J. C. Penney Company on Monday announced that Edward Record will step down from his position as executive vice president, chief financial officer effective July 11 to "pursue other interests," according to a company press release.
He’ll remain with the company as an advisor until Aug. 7 to assist with the transition during the search for his replacement, the company said in a press release. Andrew Drexler, senior vice president, chief accounting officer and controller, will take on the role of interim chief financial officer, along with his current duties.
Meanwhile, the discount department store is instituting upgrades to its loyalty program, according to the Dallas Morning News, which compared the changes to the popular points system of rival Kohl’s.
J.C. Penney is making some bold changes, especially under Marvin Ellison (but perhaps not so bold as under Ron Johnson) but the retailer continues to struggle as it shutters stores and apparel sales remain elusive. In May the company reported a first quarter net loss of $180 million or 58 cents per share, worse than the $68 million net loss or 22 cents per share in the year-ago period, as overall sales fell 3.7% to $2.7 billion (from $2.8 billion a year ago) and same-store sales fell 3.5%, missing analyst forecasts. Investments in pricing and merchandising systems, combined with growth in appliances and e-commerce, led to a 10 basis point increase in gross margin compared to the year-ago quarter.
There are bright spots. Same-store sales in the last quarter rose in home, fine jewelry and salon categories, as well as its Sephora concession shops, and they were the top performing divisions in the quarter. Despite that tough quarter, the company reaffirmed its 2017 full year guidance. Executives expect same-store sales growth to fall between a 1% decline and a 1% rise and gross margins to rise 20 to 40 basis points over the prior year.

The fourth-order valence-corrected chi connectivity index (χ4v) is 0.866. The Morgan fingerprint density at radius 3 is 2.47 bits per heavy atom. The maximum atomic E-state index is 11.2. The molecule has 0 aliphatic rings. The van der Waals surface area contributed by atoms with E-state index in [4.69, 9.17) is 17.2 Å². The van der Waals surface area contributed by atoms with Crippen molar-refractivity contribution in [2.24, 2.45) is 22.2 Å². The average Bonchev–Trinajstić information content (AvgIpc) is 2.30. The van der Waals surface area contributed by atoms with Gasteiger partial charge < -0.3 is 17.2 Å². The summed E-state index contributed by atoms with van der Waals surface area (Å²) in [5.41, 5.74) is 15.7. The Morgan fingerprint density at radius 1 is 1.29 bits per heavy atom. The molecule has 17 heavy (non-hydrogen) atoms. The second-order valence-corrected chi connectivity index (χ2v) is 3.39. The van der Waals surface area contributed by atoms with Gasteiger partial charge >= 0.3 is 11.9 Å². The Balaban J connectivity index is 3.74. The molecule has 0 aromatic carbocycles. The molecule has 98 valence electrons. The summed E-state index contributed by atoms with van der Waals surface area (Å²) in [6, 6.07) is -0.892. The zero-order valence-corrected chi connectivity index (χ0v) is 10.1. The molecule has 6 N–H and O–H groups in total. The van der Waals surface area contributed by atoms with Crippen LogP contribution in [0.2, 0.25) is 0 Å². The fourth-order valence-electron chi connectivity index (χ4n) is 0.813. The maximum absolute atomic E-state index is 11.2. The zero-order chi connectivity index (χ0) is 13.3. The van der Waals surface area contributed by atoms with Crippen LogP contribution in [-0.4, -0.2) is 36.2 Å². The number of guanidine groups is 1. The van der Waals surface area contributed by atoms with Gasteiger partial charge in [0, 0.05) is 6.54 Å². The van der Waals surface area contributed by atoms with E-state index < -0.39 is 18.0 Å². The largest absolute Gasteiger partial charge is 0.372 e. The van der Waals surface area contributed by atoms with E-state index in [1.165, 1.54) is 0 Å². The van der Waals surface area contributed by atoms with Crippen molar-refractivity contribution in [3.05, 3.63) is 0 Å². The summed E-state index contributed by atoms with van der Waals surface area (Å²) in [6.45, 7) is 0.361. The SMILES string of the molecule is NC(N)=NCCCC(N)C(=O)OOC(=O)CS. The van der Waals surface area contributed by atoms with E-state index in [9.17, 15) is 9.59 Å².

Despite improvements in women’s apparel, which dragged down results last year, the retailer must redouble efforts in that category and continue marketing efforts to entice shoppers into stores, GlobalData Retail managing director Neil Saunders said in a note emailed to Retail Dive. “Despite the enhancements made to date, the offer is still not compelling enough to drive sales,” Saunders said of J. C. Penney’s fashion play. “Spring collections showed some signs of improvement, but there is much more work to do here if J.C. Penney is to turn this into a winning category.”
But the company’s real star is the Sephora concessions, Saunders said. “The impact of having a popular beauty player as part of the offer cannot be underestimated,” he said “Without it, customer traffic and sales would have tumbled far further and faster; and J.C. Penney would have attracted far fewer younger shoppers.”
No surprise, then that the company would boost its loyalty program, easing points accumulation for Sephora customers, according to the Dallas Morning News report. Shoppers can now acrue points in both programs and J.C. Penney platinum cardmembers will also be able to earn bonus points on special Sephora inside J.C. Penney events, according to a statement from J.C. Penney emailed to Retail Dive.
Additional new benefits include the ability to earn $10 rewards for every $200 spent, members-only pricing on select items and special shopping events and bonuses. There is also a new website that integrates the rewards program into the retailer's main site, according to the company.
The ability to more quickly run up (and roll over) points, akin to Kohl's popular program, could win over a lot of shoppers. Shelley E. Kohan, vice president of retail consulting at store analytics firm RetailNext, calls the Kohl's Cash program “brilliant.”
“There’s something about the ‘Kohl’s cash’ that drives the consumer to really plan their shopping around their Kohl’s cash,” Kohan told Retail Dive last year. “People are spending so much effort and time in converting, they have a strong bond with the customer and are known for that low price.”